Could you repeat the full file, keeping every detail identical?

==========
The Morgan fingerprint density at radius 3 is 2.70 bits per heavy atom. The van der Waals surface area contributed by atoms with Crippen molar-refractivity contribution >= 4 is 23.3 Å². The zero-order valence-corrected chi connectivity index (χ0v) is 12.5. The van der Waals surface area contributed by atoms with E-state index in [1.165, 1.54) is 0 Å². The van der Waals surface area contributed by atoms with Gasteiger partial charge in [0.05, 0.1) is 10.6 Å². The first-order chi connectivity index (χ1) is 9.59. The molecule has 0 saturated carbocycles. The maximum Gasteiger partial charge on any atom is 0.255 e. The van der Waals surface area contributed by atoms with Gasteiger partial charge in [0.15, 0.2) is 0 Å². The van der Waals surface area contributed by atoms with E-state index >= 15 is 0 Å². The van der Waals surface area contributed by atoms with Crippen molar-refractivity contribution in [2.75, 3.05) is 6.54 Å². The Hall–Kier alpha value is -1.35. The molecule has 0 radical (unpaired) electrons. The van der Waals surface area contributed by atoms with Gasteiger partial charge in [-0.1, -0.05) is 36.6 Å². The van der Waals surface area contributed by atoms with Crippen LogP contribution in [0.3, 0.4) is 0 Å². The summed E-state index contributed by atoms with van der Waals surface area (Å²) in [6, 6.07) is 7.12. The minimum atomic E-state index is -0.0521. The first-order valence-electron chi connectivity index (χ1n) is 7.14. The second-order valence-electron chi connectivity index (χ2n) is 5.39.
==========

The Morgan fingerprint density at radius 3 is 2.70 bits per heavy atom. The van der Waals surface area contributed by atoms with Crippen molar-refractivity contribution >= 4 is 23.3 Å². The zero-order valence-corrected chi connectivity index (χ0v) is 12.5. The van der Waals surface area contributed by atoms with E-state index in [1.165, 1.54) is 0 Å². The van der Waals surface area contributed by atoms with Gasteiger partial charge in [0.05, 0.1) is 10.6 Å². The first-order chi connectivity index (χ1) is 9.59. The molecule has 0 saturated carbocycles. The maximum Gasteiger partial charge on any atom is 0.255 e. The van der Waals surface area contributed by atoms with Gasteiger partial charge in [0.15, 0.2) is 0 Å². The van der Waals surface area contributed by atoms with E-state index >= 15 is 0 Å². The van der Waals surface area contributed by atoms with Crippen molar-refractivity contribution in [2.75, 3.05) is 6.54 Å². The Hall–Kier alpha value is -1.35. The molecule has 0 radical (unpaired) electrons. The van der Waals surface area contributed by atoms with Gasteiger partial charge in [-0.1, -0.05) is 36.6 Å². The van der Waals surface area contributed by atoms with Crippen LogP contribution in [0.3, 0.4) is 0 Å². The summed E-state index contributed by atoms with van der Waals surface area (Å²) in [6, 6.07) is 7.12. The minimum atomic E-state index is -0.0521. The first-order valence-electron chi connectivity index (χ1n) is 7.14. The second-order valence-electron chi connectivity index (χ2n) is 5.39.